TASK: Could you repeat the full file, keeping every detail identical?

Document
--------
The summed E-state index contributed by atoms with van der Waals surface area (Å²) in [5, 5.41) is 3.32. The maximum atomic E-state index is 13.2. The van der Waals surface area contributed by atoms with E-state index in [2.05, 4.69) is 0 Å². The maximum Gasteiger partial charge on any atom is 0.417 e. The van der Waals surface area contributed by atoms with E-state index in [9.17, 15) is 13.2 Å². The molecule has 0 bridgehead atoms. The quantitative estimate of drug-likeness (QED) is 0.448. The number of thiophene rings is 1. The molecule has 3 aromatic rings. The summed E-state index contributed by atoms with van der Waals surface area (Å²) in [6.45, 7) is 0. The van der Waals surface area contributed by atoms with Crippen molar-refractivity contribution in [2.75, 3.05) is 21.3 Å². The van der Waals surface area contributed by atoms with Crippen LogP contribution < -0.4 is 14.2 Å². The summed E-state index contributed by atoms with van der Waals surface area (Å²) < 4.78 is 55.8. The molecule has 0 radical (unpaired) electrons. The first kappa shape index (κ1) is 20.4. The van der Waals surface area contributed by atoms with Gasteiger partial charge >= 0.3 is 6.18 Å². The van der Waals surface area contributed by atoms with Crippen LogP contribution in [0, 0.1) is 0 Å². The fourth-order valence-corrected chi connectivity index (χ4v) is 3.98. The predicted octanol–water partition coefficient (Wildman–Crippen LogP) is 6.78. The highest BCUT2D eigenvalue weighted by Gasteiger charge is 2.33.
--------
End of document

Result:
The summed E-state index contributed by atoms with van der Waals surface area (Å²) in [5, 5.41) is 3.32. The maximum atomic E-state index is 13.2. The van der Waals surface area contributed by atoms with E-state index in [2.05, 4.69) is 0 Å². The maximum Gasteiger partial charge on any atom is 0.417 e. The van der Waals surface area contributed by atoms with E-state index in [9.17, 15) is 13.2 Å². The molecule has 0 bridgehead atoms. The quantitative estimate of drug-likeness (QED) is 0.448. The number of thiophene rings is 1. The molecule has 3 aromatic rings. The summed E-state index contributed by atoms with van der Waals surface area (Å²) in [6.45, 7) is 0. The van der Waals surface area contributed by atoms with Crippen molar-refractivity contribution in [2.75, 3.05) is 21.3 Å². The van der Waals surface area contributed by atoms with Crippen LogP contribution < -0.4 is 14.2 Å². The summed E-state index contributed by atoms with van der Waals surface area (Å²) < 4.78 is 55.8. The molecule has 0 radical (unpaired) electrons. The first kappa shape index (κ1) is 20.4. The van der Waals surface area contributed by atoms with Gasteiger partial charge >= 0.3 is 6.18 Å². The van der Waals surface area contributed by atoms with Crippen LogP contribution in [0, 0.1) is 0 Å². The fourth-order valence-corrected chi connectivity index (χ4v) is 3.98. The predicted octanol–water partition coefficient (Wildman–Crippen LogP) is 6.78. The highest BCUT2D eigenvalue weighted by Gasteiger charge is 2.33.